Allan: Except it's split three ways.

Gerry: Yeah. I mean, basically, the left of centre parties are facing the same problem that the Reform Party and the Conservative Party faced, whatever it was, six years ago... Now they're in the same boat. But basically my point is that even if the Conservatives get a majority government - a squeaky-thin majority government - still, the majority of Canadians don't favour a far right government. That's clear - all you have to do is look at the percentages that favour which parties. It's clear from looking at that. Only a person who has some serious mental deficiencies could look at it any other way.

Allan: Yeah.

Gerry: Or a liar. Somebody might look at it and lie straight-faced about it... So if Harper gets a majority government, he's going to pretend that he's got an incredibly strong mandate, just like George Bush did back when he got elected in 2000. He immediately governed as if he'd had the strongest mandate that a president had ever had, and he had no mandate.

Allan: He had basically stolen the vote.

Gerry: He stole the vote, or even if you don't want to say he stole the vote, he barely got elected. The popular vote was definitely not in his favour. So these people that just barely get into office and then promptly proclaim, "Now we have an incredibly strong mandate from the Canadian people to make abortion illegal, to make same-sex marriage absolutely illegal across Canada, to slash-and-burn arts funding, to put a gun in every house in Canada and to fund the military beyond our wildest dreams" and so on and so forth - it's a bunch of bullshit. They don't have a mandate to do any of that stuff. All one has to do is look at the percentages. They would be wise to be humble about their position and realize that the only reason they're in there is because the other parties don't have their shit together.

Allan: Yeah.

Gerry: And that brings me on to the NDP, and why it wouldn't bother me so much if I had to vote Liberal right now to keep the Conservatives out. It wouldn't bother me so much, I wouldn't be going, "Oh my God, the NDP is my chosen party and here I am having to vote for a Liberal because I'm so desperate to keep the Conservatives out." I feel strongly that the NDP under Jack Layton's guidance have really shot themselves in the foot and, not only that, have let down the Canadian public, in a big way. And that was when they conspired with Gilles Duceppe and the Bloc Québécois to bring down the Paul Martin Liberal government, with the Conservatives. To me - there are a lot of ways to go about becoming the official opposition for the first time in history, but to bring in the most right wing government is not one of them. That's going way too far. That's no longer - in my mind, that goes beyond the dynamics of trying to build a party and it goes into the "raw ambition" mode.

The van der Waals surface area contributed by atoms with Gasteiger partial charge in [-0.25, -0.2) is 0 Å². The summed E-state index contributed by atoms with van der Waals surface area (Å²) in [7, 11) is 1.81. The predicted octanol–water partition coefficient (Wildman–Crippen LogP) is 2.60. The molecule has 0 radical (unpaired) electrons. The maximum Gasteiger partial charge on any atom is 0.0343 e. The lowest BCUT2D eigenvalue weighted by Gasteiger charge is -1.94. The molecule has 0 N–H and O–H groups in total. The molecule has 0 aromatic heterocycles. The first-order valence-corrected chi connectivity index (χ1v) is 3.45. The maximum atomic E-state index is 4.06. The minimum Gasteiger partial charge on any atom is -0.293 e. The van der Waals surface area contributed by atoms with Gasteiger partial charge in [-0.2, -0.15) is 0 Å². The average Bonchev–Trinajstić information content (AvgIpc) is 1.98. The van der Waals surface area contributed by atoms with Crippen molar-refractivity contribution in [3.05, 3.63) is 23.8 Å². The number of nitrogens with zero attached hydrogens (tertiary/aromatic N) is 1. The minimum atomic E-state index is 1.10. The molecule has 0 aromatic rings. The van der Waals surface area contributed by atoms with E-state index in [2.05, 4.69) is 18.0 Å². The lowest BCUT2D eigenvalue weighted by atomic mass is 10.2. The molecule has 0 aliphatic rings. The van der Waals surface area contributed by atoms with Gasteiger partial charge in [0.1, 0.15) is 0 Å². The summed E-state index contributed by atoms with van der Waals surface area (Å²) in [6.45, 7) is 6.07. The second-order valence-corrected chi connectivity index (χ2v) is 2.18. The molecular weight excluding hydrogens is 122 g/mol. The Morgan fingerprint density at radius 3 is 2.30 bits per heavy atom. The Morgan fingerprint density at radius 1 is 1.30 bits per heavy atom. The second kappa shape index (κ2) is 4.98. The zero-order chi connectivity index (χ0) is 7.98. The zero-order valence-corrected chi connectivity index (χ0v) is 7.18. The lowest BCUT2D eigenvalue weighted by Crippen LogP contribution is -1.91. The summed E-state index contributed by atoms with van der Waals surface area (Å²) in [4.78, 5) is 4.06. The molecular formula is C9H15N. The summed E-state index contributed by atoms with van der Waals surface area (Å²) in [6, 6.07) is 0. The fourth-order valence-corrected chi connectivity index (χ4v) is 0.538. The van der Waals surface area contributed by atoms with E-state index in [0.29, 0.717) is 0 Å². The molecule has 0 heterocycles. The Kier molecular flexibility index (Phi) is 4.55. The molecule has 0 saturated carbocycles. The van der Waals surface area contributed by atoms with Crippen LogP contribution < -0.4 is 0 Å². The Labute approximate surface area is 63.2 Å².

Allan: It's speaks of opportunistic careerism and "Canada can pay the bill for my political career."

Gerry: Very well put! You should be doing an interview with yourself - I could not have said it better, probably no one could say it better! That's exactly what it is - it's a very self-serving move. He's not serving Canada by doing that - he's serving Jack Layton. And maybe the NDP. And I am really disappointed about that. I think it was just a terrible, terrible thing to do. People that have supported NDP for years and years - I mean, my family has supported the NDP since before I was born; my Mom's father was a CCF'er from way back when. My Dad could basically be considered a small-left socialist way back when. They were total NDP supporters, through thick and thin. And not only did the NDP let down Canadians in general, but they let down NDP supporters who would never have dreamed that an NDP leader could conspire with a basically fascist-lite leader ot bring in a fascist government! I mean, that is just bullshit - it's totally unacceptible. I'm not trashing the NDP here and saying they could never be a viable party again, but I'm saying, "Give your head a shake!" This is a betrayal.

Allan: By the way, as you're saying all that, I would love to hear the Subhumans perform "Behind the Smile" someday and dedicate it to Jack Layton.

Gerry (laughs).

Allan (laughing): Sorry.

Gerry: I don't want to get too personal about Jack Layton... Although unfortunately, he's getting pretty personal (in his campaign), that's what I see. I mean, I don't approve of Gilles Duceppe's strategy either, which is basically "busting the country up." Although if you overlook Bloc Quebecois being basically a separatist party and look at their take on class analysis and things like that, they're actually fairly brilliant. I agree with a lot of their policies. I can see why Margaret Atwood said if she was in Quebec she'd vote Bloc Quebecois. I don't think, as the right-wing pundits are trying to make her out to be, that she's trying to break up Canada at all - that's not what she's saying at all. She's saying that they're very progressive on many levels.